I have 3 story maps that were created by students and we would like to have owner permission so we can edit/update yearly. They did an awesome job! All of us are part of the same Organization account and I've created a group that has all 3 maps in it. We're unable to change ownership so that faculty in our department can have edit access. An earlier post indicated that it might be possible to change ownership within an organization but I'm unable to figure out how to do so.
Any help is much appreciated.
Unfortunately you don't seem to be able to change ownership of a map that's been published, even within the org.
You can change ownership of drafts, however, so if somebody else needs to edit it we will make a copy of the original, deprecate it, and then change ownership of the draft copy and re-publish. It's stupid but it's what they give us, so far as I can tell.
If you're an administrator of your ArcGIS Online portal or your Portal for ArcGIS site, you can change ownership of portal items. Logged in as an administrator, in Content select the item you want to transfer and click the Move To button and choose the option to move to another user. You can learn more about it here. There is also a "Swiss Army knife" kit for ArcGIS Online and Portal for ArcGIS accounts here.
Robert - please see my comment above.
Item ownership can be changed, but not of a published story map. There also seems to be unique difficulties transferring a story map between orgs using AGO assist.
So I reached out to a few StoryMap instructors with your question and they provided this:
Common Workflows | https://developers.arcgis.com/python/sample-notebooks/clone-storymap-version2/ on how to copy a StoryMap and other items.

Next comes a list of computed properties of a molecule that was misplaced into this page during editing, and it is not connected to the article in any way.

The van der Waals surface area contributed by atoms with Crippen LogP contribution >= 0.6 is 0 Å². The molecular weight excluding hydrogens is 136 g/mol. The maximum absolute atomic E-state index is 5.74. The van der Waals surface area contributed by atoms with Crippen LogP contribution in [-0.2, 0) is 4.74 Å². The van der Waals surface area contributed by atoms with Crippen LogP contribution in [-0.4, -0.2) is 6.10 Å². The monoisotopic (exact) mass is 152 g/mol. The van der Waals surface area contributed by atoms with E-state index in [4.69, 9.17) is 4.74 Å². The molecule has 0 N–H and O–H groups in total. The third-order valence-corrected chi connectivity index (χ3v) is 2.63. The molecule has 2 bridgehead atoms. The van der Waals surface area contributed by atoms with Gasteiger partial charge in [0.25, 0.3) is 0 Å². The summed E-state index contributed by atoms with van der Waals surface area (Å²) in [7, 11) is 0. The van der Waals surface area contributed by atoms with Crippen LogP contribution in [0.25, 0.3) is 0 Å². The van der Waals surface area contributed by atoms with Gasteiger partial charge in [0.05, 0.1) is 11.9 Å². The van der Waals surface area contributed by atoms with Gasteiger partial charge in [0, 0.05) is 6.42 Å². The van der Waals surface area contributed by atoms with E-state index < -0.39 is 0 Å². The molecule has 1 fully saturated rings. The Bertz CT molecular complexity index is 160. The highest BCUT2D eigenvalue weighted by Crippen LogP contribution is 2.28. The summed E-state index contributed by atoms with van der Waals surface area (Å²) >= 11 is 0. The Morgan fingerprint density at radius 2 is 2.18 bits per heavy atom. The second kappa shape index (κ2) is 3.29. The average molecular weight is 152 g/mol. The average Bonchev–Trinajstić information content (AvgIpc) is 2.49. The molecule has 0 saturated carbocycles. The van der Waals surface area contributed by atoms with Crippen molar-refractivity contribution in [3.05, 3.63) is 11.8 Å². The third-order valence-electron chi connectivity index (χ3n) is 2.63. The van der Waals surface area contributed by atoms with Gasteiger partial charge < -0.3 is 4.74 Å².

Apparently the cloning option with python may not work (yet) either: https://developers.arcgis.com/python/sample-notebooks/clone-storymap-version2/
@Robert_LeClair Thanks for sharing. I see we're on to 'version 2', which is nice, considering we worked with an Esri tech over the course of weeks to get version 1 to work, to no avail.
Can you share why you guys publish documentation on a process that doesn't actually work? It's both frustrating and asinine. It would be one thing to come across the method somewhere else, but the fact that it's official documentation from the company that produces the software is pretty silly.
Travis - I understand the frustration and wish I had an answer for you. I work with the Esri Training Services team as a Principal Instructor and teach customers the use of ArcGIS Pro, Geodata, Web Apps and more. There are a lot of development teams working on various parts of the ArcGIS technologies and within those teams are the documentation teams. I don't know the workflows used to develop documentation but on the bottom right of most pages are the words "Feedback on this topic" where you can respond to the documentation team that developed that item to provide feedback. That's perhaps the best way to get the documentation corrected/updated/deleted/corrected/etc. We try our best, we really do. Sometimes things fail, slip through, are outdated and such...